Getting people to eat protein (in general) is a win, and often a hard-won battle.
There are still many lingering fears from the 90s low-fat era that protein, because it contains fat, is going to give you heart disease and hurt your kidneys. The notion of not being able to absorb more than 30g protein in a sitting usually gets thrown in the mix too. But we often don't know why we believe some of the nutrition lore we repeat; perhaps it makes logical sense to us or our doctor threw out a suggestion about eating less red meat.
Whatever the case, once people start incorporating more protein in their diet, most of the time the results are positive. They report feeling fuller, more satiated, recovering quicker and feeling energized. Most of us don't rely on rib-eye and schnitzel to meet our protien needs, so most of the practical options end up being perfectly fine in terms of calories, fat and cholesterol content. Chicken breast, cottage cheese, pork loin, protein shakes are all quite lean and low in saturated fat. So the addition of a few whole eggs, lean steak or chicken thighs is not a cause for alarm. Naturally there are hyperresponders to dietary cholesterol but that can be found out through regular bloodwork. For most of us, making sensible protein choices, we're just fine.
With some common sense and practicality applied, a wide range of protein options exist for even the most finicky eaters.
Methods of Rank
There are a few different methods used to rank protein, in terms of how it contributes to our absorption and tissue growth.
Protein Efficiency Ratio is a measurement that is based on feeding rats a test protein and seeing how well it contributes to their growth. Obviously this one has limitations in terms of it's practicality for humans.
Bilogical Value is used to determine how much nitrogen from a protein is actually contributing to tissue growth. Better proteins have better protein absorption/utilization and higher amino acid rates. This has limitations because amino acid absorption is not linear and interactions with other foods would impact the results practically. However it does lend itself to generally doing a good job of ranking essential amino acid content.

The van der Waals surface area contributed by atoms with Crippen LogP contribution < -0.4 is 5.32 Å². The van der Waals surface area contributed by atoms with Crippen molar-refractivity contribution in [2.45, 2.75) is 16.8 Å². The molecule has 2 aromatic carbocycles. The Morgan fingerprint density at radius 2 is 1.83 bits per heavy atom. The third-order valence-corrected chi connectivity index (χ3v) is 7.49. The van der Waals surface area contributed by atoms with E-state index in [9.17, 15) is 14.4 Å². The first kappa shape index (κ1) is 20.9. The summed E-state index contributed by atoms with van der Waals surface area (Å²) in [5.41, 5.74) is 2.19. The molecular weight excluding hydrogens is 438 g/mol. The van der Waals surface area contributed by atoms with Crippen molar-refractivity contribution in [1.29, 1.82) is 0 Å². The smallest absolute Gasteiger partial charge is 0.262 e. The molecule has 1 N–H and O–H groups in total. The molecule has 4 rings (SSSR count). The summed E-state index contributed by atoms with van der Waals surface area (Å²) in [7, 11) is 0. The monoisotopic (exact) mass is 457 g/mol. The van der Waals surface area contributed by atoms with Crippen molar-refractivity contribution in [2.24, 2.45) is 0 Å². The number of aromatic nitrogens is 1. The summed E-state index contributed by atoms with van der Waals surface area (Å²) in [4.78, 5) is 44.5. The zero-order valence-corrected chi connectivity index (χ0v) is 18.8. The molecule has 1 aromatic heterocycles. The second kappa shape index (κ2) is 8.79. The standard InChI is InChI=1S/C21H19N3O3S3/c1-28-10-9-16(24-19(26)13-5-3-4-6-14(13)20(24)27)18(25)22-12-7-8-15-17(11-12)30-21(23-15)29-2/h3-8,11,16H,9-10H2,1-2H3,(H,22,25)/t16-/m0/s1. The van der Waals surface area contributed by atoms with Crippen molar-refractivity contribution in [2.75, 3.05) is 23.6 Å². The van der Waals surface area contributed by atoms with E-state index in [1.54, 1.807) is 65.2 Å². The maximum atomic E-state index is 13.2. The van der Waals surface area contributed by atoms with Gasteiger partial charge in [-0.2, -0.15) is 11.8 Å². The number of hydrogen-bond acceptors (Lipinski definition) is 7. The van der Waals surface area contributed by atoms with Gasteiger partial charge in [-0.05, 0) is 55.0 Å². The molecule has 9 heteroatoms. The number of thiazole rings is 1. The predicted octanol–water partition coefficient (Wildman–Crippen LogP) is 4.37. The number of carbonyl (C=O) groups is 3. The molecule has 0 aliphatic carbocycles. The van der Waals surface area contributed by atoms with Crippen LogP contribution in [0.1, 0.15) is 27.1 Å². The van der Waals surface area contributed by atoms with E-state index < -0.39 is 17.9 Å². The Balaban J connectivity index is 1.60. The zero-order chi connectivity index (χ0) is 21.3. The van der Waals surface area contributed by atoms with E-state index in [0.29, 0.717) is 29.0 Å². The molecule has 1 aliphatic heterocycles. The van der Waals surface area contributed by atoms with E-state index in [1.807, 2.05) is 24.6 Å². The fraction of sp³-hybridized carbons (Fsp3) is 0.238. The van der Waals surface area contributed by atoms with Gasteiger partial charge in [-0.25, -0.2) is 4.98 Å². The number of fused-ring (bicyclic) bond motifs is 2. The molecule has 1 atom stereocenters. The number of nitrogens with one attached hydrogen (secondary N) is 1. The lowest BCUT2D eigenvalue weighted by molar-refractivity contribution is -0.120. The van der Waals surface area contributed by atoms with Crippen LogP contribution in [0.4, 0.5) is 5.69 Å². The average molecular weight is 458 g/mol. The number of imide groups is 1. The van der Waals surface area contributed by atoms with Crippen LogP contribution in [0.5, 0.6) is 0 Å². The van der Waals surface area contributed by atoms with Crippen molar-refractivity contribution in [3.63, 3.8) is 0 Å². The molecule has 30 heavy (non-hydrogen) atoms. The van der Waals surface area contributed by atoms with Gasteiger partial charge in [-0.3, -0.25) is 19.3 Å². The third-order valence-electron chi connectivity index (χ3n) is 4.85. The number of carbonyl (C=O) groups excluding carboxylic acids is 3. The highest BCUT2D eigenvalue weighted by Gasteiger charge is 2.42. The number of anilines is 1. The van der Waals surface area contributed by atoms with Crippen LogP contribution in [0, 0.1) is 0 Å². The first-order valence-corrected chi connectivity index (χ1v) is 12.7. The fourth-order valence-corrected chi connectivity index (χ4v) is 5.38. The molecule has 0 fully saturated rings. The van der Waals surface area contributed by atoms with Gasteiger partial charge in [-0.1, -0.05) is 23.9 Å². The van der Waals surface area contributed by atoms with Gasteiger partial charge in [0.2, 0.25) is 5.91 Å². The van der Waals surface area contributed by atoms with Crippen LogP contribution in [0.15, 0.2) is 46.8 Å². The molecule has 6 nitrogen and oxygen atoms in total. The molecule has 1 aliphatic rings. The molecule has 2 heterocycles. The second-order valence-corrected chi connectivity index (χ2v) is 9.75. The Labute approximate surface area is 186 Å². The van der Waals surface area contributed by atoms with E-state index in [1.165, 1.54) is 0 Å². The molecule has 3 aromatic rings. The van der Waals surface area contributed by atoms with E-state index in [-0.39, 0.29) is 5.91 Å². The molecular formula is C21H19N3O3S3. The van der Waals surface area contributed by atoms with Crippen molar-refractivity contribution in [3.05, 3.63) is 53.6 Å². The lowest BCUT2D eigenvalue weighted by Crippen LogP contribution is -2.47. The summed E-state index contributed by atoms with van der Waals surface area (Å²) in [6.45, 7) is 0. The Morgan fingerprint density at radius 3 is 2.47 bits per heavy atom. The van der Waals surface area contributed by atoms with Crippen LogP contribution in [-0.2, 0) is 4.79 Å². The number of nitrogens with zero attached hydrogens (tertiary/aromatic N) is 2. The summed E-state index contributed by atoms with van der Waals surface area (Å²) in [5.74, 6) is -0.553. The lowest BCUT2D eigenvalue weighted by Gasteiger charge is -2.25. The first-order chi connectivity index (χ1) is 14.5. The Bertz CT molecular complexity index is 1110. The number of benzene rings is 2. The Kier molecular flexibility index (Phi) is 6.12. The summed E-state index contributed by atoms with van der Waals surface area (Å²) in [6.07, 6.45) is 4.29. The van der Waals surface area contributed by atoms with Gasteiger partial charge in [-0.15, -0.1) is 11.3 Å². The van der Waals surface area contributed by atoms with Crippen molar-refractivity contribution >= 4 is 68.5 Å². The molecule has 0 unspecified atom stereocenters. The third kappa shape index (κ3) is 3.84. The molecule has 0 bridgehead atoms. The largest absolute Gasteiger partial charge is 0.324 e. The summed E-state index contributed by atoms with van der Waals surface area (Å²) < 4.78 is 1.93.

Net Protein Utilization is similar to Biological Value but it correlates to protein absorption and not utilization.
Protein Digestibility Corrected Amino Acid Score is newer measure of utilization or absorption. Out of all the amino acids contained within a protein, this score measures the first limiting amino acid as a percentage of a scientific reference (essentially an agreed-upon ideal for children). This percentage is then corrected by testing the actual protein content in fecal matter to find true absorption.
Since the above methods give us good scientific data to rank proteins from ideal to less ideal, they can direct our decision as to which proteins are our staples and which we have occasionally. Perhaps as simple as ranking animal proteins above soy in terms of quality or choosing which snacks to rely on when you miss a meal are the kinds of suggestions that help the most people. Eventually though, protein sources have to be considered if someone is after improving their body composition. And there is always the "one guy" who hears protein is better and starts getting triple pepperoni on his pizza. We're probably not going to get ripped on whole milk and brisket so for body-comp focused proteins, I constructed the following cart.